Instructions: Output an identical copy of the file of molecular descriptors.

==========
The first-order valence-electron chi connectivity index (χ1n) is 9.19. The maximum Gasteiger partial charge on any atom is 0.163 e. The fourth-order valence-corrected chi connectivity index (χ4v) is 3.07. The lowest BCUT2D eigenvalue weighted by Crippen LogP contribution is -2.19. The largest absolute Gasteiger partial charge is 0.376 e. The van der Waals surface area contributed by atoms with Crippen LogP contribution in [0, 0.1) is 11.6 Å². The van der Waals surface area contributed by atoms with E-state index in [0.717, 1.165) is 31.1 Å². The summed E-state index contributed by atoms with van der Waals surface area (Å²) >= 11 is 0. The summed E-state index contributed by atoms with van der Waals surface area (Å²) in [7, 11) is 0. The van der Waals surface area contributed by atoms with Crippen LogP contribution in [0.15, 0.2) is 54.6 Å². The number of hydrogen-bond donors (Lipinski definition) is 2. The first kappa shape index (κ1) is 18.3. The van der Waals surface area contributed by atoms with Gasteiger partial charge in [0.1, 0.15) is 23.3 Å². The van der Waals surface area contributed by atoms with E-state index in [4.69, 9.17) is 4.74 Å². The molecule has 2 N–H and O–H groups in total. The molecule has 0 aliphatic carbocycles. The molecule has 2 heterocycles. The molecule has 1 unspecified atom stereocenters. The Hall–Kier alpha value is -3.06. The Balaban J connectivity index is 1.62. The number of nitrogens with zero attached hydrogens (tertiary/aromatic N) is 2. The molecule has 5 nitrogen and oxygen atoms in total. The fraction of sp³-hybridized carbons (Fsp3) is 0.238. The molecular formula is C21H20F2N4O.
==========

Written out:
The first-order valence-electron chi connectivity index (χ1n) is 9.19. The maximum Gasteiger partial charge on any atom is 0.163 e. The fourth-order valence-corrected chi connectivity index (χ4v) is 3.07. The lowest BCUT2D eigenvalue weighted by Crippen LogP contribution is -2.19. The largest absolute Gasteiger partial charge is 0.376 e. The van der Waals surface area contributed by atoms with Crippen LogP contribution in [0, 0.1) is 11.6 Å². The van der Waals surface area contributed by atoms with E-state index in [0.717, 1.165) is 31.1 Å². The summed E-state index contributed by atoms with van der Waals surface area (Å²) >= 11 is 0. The summed E-state index contributed by atoms with van der Waals surface area (Å²) in [7, 11) is 0. The van der Waals surface area contributed by atoms with Crippen LogP contribution in [0.15, 0.2) is 54.6 Å². The number of hydrogen-bond donors (Lipinski definition) is 2. The first kappa shape index (κ1) is 18.3. The van der Waals surface area contributed by atoms with Gasteiger partial charge in [0.1, 0.15) is 23.3 Å². The van der Waals surface area contributed by atoms with E-state index in [4.69, 9.17) is 4.74 Å². The molecule has 2 N–H and O–H groups in total. The molecule has 0 aliphatic carbocycles. The molecule has 2 heterocycles. The molecule has 1 unspecified atom stereocenters. The Hall–Kier alpha value is -3.06. The Balaban J connectivity index is 1.62. The number of nitrogens with zero attached hydrogens (tertiary/aromatic N) is 2. The molecule has 5 nitrogen and oxygen atoms in total. The fraction of sp³-hybridized carbons (Fsp3) is 0.238. The molecular formula is C21H20F2N4O.